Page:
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READ: Luke 2:9-15, Mark 1:13, Matthew 26:52-53, Luke 22:42-43, Ephesians 3:10, 1 Peter 1:10-12 (click on verses to read)
If there is one set of characters that dominates the drama of Christ’s birth, it is the angels. What would the Christmas story be without Gabriel and friends stunning Zachariah in the Temple or announcing the call to Mary or showing up in Joseph's dreams, or serenading the shepherds? For that matter, what would Christmas be without a rousing chorus of Hark the Herald Angels sing?
But the angels play roles in Jesus' story far beyond the holy family’s humble beginnings. It seems they were always showing up--warning Joseph of impending danger, meeting Jesus in His 40-day wrestling match with Satan or strengthening Him in the garden of Gethsemane. You almost get the sense that the hosts of heaven hung around the Son of God all the time, just waiting for a chance to do something, hoping to be of service to Him in some way.
As it turns out, that is exactly what they were doing. When Peter sliced off a temple guard’s ear, Jesus informed them that he could call twelve legions – one for each of them – which meant that over ten thousand angels hovered at His beck and call. Peter later wrote to the new believers that God’s plan to save the world was something angels yearned to understand. The word he used implied an insatiable curiosity and depicted them stooping down and examining all the parts, hoping somehow to finally grasp the big picture. Angels, it seems, were privy only to the snippets of the story that God chose to bring them into.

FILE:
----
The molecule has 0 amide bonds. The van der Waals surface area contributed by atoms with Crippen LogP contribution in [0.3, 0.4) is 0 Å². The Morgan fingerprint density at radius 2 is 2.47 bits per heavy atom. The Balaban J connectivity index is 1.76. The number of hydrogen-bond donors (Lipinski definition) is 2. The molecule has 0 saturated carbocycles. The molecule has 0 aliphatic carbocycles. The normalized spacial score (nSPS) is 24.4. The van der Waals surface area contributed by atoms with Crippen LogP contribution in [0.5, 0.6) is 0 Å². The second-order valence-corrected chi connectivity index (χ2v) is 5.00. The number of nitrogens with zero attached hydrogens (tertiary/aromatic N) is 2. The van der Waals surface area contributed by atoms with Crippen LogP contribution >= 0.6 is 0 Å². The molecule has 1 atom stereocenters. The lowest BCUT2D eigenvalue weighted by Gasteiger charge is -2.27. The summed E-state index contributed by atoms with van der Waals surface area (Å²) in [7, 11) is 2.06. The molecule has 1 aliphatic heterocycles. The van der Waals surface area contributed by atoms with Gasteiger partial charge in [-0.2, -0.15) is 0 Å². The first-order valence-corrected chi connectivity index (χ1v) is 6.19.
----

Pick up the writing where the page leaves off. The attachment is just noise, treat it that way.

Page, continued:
Can you imagine Gabriel heading back to heaven with the details he’d discovered about the Almighty God planning to enter a woman’s womb? Can you hear that heavenly chorus jabbering all at once, trying to figure out the meaning of the song they'd been given to sing over a band of peasants on a hillside? How would the morning stars who once sang for joy over creation have felt at that troubling scene, where the One who spoke the world into existence now lay in a heap with blood oozing from His pores? Could the story of their Master sacrificing His life to save those who had rejected His love ever make sense to the angels who existed to do Christ’s bidding?